When the United States Constitution was being drafted and ratified, the Founders debated over what qualifications to impose on the nation’s highest offices. Some delegates argued that members of Congress shouldn’t be debtors or foreign-born. Others insisted that all federal officers should be landowners. A few believed there should be almost no qualifications or restrictions on who holds a federal office—that the voters should decide who is best equipped.

In the end, the framers of the Constitution chose to include just three qualifications for the office of U.S. president. They’re laid out in Article II, Section 1, Clause 5:

No Person except a natural born Citizen, or a Citizen of the United States, at the time of the Adoption of this Constitution, shall be eligible to the Office of President; neither shall any Person be eligible to that Office who shall not have attained to the Age of thirty five Years, and been fourteen Years a Resident within the United States.

Unlike European aristocracies, where only wealthy landed gentlemen could rule, America’s Constitution imposed no financial requirements or religious tests on who was fit for office.

“In the ratifying conventions, there were people who said, ‘You mean somebody who is poor, or somebody who is not a Christian, or somebody who doesn’t hold any land can become president of the United States?’ It was a little bizarre to think that anyone could serve,” says Derek Muller, an election law professor at the University of Notre Dame Law School. “The notion was that these were some bare minimums. They expected that the people who voted—or the electors who voted for president—would exercise their judgment about who had the appropriate qualifications.”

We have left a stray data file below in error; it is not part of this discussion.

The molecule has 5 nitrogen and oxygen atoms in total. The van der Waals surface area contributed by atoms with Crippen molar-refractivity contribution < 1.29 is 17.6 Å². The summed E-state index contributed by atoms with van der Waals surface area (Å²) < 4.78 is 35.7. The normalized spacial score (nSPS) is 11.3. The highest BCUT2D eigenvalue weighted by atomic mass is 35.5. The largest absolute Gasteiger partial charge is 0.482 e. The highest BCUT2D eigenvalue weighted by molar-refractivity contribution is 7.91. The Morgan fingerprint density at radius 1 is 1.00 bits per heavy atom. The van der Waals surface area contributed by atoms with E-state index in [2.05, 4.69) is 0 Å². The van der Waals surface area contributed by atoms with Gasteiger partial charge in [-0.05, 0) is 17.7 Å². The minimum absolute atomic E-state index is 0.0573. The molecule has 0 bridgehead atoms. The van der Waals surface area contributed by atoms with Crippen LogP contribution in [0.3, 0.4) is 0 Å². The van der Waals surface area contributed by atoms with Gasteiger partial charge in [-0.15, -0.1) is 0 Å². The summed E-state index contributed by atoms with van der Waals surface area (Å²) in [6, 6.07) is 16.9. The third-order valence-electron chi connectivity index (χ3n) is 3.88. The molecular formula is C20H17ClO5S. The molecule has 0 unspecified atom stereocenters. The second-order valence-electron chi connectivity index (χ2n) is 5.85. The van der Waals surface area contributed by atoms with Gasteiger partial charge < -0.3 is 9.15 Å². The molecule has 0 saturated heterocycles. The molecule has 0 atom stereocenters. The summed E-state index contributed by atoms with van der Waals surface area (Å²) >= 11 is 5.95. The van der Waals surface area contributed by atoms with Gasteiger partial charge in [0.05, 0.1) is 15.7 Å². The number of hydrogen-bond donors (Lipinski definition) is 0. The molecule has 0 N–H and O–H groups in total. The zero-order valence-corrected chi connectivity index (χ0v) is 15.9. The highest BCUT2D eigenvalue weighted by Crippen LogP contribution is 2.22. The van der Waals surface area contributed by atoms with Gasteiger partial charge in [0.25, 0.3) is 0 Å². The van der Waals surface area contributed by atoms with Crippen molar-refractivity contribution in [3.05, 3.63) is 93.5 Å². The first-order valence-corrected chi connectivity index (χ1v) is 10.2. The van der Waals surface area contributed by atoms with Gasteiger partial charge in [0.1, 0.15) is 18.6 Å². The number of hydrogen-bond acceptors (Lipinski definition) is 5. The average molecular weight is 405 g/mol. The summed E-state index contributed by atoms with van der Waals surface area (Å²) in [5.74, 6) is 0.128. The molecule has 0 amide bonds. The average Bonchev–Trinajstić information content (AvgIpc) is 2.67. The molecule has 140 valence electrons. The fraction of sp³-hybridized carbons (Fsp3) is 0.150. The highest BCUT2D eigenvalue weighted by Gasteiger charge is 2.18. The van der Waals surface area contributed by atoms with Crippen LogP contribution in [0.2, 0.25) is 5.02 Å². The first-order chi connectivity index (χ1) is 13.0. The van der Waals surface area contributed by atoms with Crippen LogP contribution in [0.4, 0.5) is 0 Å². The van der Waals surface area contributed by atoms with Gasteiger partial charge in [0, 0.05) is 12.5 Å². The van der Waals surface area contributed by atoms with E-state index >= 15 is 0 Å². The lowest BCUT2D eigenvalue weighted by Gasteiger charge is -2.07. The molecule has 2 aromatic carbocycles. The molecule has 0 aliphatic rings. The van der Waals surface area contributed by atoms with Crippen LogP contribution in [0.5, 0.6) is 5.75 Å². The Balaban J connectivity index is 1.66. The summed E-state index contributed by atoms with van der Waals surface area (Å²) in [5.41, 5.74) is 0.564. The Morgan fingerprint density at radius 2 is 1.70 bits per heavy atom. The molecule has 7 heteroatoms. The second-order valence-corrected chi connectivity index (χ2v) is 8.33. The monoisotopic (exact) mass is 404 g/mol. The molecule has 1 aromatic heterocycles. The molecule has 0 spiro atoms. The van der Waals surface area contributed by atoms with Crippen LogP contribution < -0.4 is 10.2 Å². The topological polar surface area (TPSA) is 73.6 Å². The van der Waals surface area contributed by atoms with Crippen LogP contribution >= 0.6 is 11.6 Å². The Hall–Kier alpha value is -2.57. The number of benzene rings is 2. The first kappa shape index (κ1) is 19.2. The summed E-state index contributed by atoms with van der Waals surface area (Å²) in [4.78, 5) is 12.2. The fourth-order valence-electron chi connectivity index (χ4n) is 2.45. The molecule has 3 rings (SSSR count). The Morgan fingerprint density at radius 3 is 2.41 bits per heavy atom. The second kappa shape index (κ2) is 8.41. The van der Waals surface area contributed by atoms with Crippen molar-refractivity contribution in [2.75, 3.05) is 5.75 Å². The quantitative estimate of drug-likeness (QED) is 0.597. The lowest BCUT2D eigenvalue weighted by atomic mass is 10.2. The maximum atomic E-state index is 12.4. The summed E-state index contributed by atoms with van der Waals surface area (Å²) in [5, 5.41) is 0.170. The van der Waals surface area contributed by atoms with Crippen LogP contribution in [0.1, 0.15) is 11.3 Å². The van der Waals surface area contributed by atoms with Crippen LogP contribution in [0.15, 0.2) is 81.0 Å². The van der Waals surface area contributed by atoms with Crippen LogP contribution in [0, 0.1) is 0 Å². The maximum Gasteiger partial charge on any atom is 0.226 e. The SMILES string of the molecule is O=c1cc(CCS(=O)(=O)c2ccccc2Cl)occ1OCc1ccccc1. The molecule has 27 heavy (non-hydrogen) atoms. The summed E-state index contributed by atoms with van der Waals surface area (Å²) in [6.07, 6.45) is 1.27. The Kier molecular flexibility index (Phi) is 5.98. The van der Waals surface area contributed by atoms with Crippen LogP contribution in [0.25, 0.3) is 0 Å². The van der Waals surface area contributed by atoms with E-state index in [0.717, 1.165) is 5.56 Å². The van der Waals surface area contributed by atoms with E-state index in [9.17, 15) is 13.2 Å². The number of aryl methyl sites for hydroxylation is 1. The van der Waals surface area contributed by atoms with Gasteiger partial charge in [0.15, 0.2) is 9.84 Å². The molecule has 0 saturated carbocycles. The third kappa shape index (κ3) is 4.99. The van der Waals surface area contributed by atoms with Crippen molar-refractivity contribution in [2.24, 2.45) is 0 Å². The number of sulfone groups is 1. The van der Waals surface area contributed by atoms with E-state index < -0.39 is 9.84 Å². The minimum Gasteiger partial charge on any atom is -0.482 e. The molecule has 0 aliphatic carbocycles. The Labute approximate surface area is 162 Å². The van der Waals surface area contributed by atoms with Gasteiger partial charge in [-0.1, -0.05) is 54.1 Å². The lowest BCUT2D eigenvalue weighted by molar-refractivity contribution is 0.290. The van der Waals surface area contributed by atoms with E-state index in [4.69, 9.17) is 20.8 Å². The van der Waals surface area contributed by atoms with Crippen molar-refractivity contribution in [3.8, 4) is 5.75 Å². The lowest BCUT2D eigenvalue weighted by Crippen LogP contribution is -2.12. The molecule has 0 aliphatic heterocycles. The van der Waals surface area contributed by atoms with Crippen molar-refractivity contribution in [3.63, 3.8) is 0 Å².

Basic Qualifications: Age, Citizenship and Residency

According to the Constitution, there are just three basic qualifications for being president:

  1. Age: The person must be at least 35 years old
  2. Citizenship: The person must be a “natural born citizen” (meaning they were born to American parents and did not become a citizen through the naturalization process)
  3. Residency: The person has lived in the U.S. at least 14 years

At the Constitutional Convention in 1787, the Founders debated the minimum age for federal officers, with George Mason proposing 25 for members of the House and James Wilson arguing that there shouldn’t be any age restrictions at all. James Madison, in his minutes of the Convention, reported Wilson saying, “There was no more reason for incapacitating youth than age, when the requisite qualifications were found.”

In the end, the Founders settled on three different minimum ages: 25 for the House, 30 for the Senate and 35 for the presidency (and vice presidency). Muller says the president’s minimum age must be met by Inauguration Day. A 34-year-old could be elected president in November of an election year, but they’d need to turn 35 before January 20 to take office.